The number of Christian martyrs worldwide has fallen by half in a decade, according to the Center for the Study of Global Christianity at Gordon-Conwell Theological Seminary. Although 800,000 Christians were killed in the 2010s, that was significantly lower than the 1.6 million Christians killed in the 2000s, according to the center’s most recent report.
When it comes to tracking global trends in Christianity, the center leads the field. Since it was founded as the World Evangelization Research Center in Kenya in 1965, and then relaunched as the Center for the Study of Global Christianity in 2003, CSGC has monitored a range of global trends, including changes in denominations, populations, conversions, and martyrs.
The good news about the decline of martyrs will be met, however, with skepticism. CSGC’s calculations result in a much higher total than those of other groups that track these numbers. Open Doors, for example, reports 4,305 Christians were martyred in 2019. A researcher with the International Society for Human Rights estimated the number is about 10,000 annually.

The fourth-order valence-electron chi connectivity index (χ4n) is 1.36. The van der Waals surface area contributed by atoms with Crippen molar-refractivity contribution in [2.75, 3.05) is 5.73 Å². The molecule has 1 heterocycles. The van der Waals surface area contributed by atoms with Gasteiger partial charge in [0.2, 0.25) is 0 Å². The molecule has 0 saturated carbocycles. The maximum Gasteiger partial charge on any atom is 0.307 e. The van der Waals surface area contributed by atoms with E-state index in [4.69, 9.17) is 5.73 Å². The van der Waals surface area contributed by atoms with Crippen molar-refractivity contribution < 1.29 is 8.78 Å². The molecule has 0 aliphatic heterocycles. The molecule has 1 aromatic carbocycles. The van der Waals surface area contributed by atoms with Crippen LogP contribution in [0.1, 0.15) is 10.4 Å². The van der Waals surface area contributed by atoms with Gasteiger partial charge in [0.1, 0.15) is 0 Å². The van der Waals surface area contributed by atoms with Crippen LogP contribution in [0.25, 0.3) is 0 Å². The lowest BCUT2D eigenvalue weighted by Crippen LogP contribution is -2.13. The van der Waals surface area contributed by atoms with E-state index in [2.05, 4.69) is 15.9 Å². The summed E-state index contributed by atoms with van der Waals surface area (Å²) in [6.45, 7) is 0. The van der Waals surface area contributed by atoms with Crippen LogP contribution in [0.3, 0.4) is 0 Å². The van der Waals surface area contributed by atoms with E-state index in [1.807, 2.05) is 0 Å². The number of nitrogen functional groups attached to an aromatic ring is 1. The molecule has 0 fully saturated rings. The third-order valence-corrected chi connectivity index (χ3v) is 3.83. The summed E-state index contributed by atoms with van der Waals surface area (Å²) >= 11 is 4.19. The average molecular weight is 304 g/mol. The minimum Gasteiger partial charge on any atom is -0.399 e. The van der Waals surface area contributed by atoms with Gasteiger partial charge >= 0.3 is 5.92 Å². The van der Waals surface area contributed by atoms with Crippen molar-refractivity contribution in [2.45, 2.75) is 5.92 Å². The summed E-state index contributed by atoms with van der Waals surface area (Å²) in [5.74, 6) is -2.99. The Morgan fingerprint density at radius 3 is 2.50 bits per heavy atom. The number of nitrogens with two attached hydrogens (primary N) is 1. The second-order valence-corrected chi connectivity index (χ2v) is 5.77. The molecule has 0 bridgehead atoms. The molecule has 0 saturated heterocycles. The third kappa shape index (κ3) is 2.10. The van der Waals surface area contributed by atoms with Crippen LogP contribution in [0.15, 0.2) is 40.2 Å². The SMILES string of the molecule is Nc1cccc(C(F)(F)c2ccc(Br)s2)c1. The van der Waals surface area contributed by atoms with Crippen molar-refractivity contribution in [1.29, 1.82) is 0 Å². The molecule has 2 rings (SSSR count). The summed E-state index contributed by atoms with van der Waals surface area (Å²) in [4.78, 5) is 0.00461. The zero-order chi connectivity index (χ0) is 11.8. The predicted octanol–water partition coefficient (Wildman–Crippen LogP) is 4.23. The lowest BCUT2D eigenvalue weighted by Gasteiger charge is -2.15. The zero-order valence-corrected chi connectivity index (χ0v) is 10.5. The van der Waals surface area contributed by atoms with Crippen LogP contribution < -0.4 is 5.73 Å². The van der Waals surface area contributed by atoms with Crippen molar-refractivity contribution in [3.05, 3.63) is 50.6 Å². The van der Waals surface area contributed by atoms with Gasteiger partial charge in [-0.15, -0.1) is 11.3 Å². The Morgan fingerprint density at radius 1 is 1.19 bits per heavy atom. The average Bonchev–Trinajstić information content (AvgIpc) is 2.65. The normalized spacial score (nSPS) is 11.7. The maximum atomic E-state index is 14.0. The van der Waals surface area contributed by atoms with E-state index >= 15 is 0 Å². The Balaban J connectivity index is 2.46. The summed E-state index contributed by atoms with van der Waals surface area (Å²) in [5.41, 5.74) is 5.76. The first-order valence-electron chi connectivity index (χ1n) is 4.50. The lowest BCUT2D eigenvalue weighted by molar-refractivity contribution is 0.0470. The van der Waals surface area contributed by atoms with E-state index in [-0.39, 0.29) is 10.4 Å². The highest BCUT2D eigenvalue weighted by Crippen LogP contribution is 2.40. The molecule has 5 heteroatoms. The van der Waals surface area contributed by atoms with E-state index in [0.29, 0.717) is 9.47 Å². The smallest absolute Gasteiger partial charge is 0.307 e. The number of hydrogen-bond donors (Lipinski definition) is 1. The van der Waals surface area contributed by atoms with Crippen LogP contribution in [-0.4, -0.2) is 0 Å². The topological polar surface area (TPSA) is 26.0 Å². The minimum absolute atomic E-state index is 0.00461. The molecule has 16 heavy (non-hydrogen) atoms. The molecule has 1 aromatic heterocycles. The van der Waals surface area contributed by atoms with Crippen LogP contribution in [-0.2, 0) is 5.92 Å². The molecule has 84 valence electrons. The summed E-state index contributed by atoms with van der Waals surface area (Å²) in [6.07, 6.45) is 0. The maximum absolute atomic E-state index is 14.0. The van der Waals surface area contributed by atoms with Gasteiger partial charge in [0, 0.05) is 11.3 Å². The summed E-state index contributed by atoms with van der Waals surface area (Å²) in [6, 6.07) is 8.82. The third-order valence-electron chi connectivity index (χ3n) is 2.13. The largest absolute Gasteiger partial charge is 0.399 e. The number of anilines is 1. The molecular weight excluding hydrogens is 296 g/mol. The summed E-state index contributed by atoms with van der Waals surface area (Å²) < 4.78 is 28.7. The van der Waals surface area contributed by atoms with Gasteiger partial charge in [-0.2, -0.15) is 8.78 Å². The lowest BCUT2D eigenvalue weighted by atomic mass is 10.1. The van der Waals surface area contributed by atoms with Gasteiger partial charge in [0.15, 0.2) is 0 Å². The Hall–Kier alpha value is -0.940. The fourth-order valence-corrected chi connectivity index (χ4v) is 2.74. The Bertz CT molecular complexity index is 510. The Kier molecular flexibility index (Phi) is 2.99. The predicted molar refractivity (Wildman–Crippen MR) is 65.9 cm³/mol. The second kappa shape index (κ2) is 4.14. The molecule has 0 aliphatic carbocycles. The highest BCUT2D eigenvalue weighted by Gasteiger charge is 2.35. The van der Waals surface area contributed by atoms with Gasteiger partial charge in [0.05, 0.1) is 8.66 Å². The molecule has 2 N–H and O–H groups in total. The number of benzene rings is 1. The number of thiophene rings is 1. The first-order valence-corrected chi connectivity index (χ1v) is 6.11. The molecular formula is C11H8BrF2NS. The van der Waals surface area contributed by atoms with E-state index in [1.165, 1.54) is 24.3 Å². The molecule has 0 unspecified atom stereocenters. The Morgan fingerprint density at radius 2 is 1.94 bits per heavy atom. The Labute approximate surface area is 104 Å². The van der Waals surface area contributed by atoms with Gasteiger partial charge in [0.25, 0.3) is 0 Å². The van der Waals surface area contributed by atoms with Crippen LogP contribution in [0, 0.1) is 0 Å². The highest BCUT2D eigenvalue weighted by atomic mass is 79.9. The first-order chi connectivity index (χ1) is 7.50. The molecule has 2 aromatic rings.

CSGC puts annual deaths at approximately 90,000.
The difference is due to competing definitions. Open Doors and others define persecution as “any hostility experienced as a result of identification with Jesus Christ.” CSGC, by contrast, defines martyrs as “believers in Christ who have lost their lives prematurely, in situations of witness, as a result of human hostility.”
The critical question is why a person was killed. Whereas many evaluate the motive of the persecutors, CSGC’s definition prioritizes the motive of the person who is killed.
“For us,” said Todd Johnson, codirector of CSGC, “the important ...1
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